Te Kakano O Te Aroha Marae - History brief
The early settlers of the Lower Hutt area were in the domain of the local Maori people. As the settlers started to develop the area and expand out towards the domain of the local Maori residence this particular area was known then as Moe-i-te-ra translating to sleep in the sun. This name soon eventuated to Moera although shorter in terms of wording, the essence remained the same "sleep in the sun".
St Stephens Parish on Woburn Road had established a Sunday school hall in 1928 on Randwick road which years later is now our main hall "the church center" of Te Kakano O Te Aroha church Marae.
In Waiwhetu another church (St Luke's Parish) was established and they took over the hall and incorporated it as part of their new Parish in 1944 as their first meeting place. In time St Luke's built another church and the hall was later used as a play center for the local children.
1986 the Rev Ministers Eric & Meri Caton were seconded to the Pastorate that allowed them to use of the hall to preach the word of God in their services. St Luke's had intended to sell the property but they instead gifted the hall to the Pastorate. In poor state and need of repairs. A seed was sown that a new church Marae was to be built to offer a base for its new congregation and fellowship under the eyes of our lord. Truly inspired by this offer of good faith a Trust was setup and organized to begin its transformation. Led by people such as the Reverend John Murray, the late Sir John Marshall, the project was soon supported by the community, the Governor General Sir Paul Reeves and the many hands that made it happen.
Totara stored at Te Maungarongo Marae in Ohope was transported down to Wellington and carved at the New Zealand Railways workshops by Master carver and Tohunga Barnie Rangitauia, the tukutuku panels in particular the large tukutuku mural depicting the last supper in the sanctuary with our lord Jesus Christ was skillfully crafted by Erana Manihera to whom a great many blessings and prayers has been bestowed upon them and their many helpers.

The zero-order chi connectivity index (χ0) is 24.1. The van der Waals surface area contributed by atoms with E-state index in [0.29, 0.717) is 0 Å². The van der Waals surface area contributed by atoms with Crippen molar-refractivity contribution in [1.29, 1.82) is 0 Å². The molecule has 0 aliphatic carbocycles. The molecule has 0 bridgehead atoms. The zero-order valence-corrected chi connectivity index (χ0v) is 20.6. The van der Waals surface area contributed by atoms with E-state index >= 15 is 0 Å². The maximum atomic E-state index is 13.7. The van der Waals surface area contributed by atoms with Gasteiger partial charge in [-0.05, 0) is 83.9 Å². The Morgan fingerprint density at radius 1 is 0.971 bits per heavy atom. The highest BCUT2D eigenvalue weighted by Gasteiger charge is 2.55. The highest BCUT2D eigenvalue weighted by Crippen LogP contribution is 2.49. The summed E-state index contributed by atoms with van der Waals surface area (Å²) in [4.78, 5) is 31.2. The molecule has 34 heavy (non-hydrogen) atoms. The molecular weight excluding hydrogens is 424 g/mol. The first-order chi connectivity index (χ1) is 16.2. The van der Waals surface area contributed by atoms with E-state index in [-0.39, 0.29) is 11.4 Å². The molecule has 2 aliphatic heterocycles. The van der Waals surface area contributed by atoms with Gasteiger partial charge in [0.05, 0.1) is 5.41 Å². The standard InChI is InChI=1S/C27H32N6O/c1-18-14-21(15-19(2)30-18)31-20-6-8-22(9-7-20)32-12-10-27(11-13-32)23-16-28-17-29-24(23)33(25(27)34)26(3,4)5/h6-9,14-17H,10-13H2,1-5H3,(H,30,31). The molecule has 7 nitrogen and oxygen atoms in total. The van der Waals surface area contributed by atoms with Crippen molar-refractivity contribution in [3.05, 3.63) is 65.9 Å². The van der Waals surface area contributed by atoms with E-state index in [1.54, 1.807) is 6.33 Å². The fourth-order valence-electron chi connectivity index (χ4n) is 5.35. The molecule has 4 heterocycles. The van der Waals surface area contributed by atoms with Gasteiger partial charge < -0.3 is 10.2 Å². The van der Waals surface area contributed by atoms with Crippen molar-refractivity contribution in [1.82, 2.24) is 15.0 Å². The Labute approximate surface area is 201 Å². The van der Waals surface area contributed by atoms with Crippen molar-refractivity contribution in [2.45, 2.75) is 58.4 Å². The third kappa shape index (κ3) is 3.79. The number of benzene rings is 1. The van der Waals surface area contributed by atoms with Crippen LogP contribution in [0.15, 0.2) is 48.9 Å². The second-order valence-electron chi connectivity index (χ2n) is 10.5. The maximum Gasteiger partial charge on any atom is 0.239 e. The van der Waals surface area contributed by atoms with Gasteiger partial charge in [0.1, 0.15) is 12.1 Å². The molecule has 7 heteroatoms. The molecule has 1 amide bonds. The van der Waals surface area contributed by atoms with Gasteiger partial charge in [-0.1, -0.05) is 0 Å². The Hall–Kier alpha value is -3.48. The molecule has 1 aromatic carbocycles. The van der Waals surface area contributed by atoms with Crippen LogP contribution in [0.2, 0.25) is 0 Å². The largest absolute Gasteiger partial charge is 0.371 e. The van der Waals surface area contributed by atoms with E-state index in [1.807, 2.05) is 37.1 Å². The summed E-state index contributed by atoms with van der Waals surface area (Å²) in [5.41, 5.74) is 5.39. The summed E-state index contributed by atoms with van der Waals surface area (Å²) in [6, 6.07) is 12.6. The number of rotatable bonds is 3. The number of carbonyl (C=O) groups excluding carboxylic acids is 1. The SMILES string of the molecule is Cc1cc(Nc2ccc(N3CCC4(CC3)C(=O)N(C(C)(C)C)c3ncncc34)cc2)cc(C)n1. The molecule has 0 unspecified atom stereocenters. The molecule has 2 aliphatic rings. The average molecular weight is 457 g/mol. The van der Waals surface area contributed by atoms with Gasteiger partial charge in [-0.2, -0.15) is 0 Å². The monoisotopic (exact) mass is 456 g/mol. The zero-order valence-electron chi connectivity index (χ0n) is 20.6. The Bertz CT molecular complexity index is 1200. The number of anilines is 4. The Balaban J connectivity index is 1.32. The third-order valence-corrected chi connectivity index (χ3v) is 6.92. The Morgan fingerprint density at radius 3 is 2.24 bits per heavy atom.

Continuing under the ever watchful eye of Reverend Eric Caton, the Marae was ready to play its part in the 150th anniversary celebrations of the first Presbyterian church service on New Zealand soil. The Marae although not quite completed, the celebrations were held and very much appreciated by the church. Over time Te Kakano O Te Aroha Marae has enjoyed a complete cycle serving its people under the Takarangi banner of love, peace and joy every day.
The Marae is home to many people from all walks of life with many events and happenings continuing to carry our people forward into the new world under the fellowship of our lord.
Te Kakano Marae provides and takes part in many services and social gatherings that unite and bring people together from all four corners of the world. Every Sunday the Marae transforms into its spiritual realm offering Sunday Mass for the whole family followed by a light meal, with bible studies, prayer meetings, choir, kapahaka, cultural and social gatherings, training sessions for social services, cooking, karakia, waiata, powhiri, moteatea, mihi, civil defence training, meeetings and exercises, meetings, board meetings, birthdays, funerals, to name but a few of our potential services that we provide....
Te Kakano Marae is also home to many Ngai Tuhoe whanau who live in the Wellington region steeped in history working and maintaining a strong presence and partnership with local iwi Ngati Toa and Atiawa.
Today the marae is governed by the Te Kakano Trust Board. Operations and management of the marae is run by the Te Kakano o Te Aroha Marae Committee and our Church services are managed by the Te Kakano Parish Ministry with our services preached in Te Reo and English every Sunday.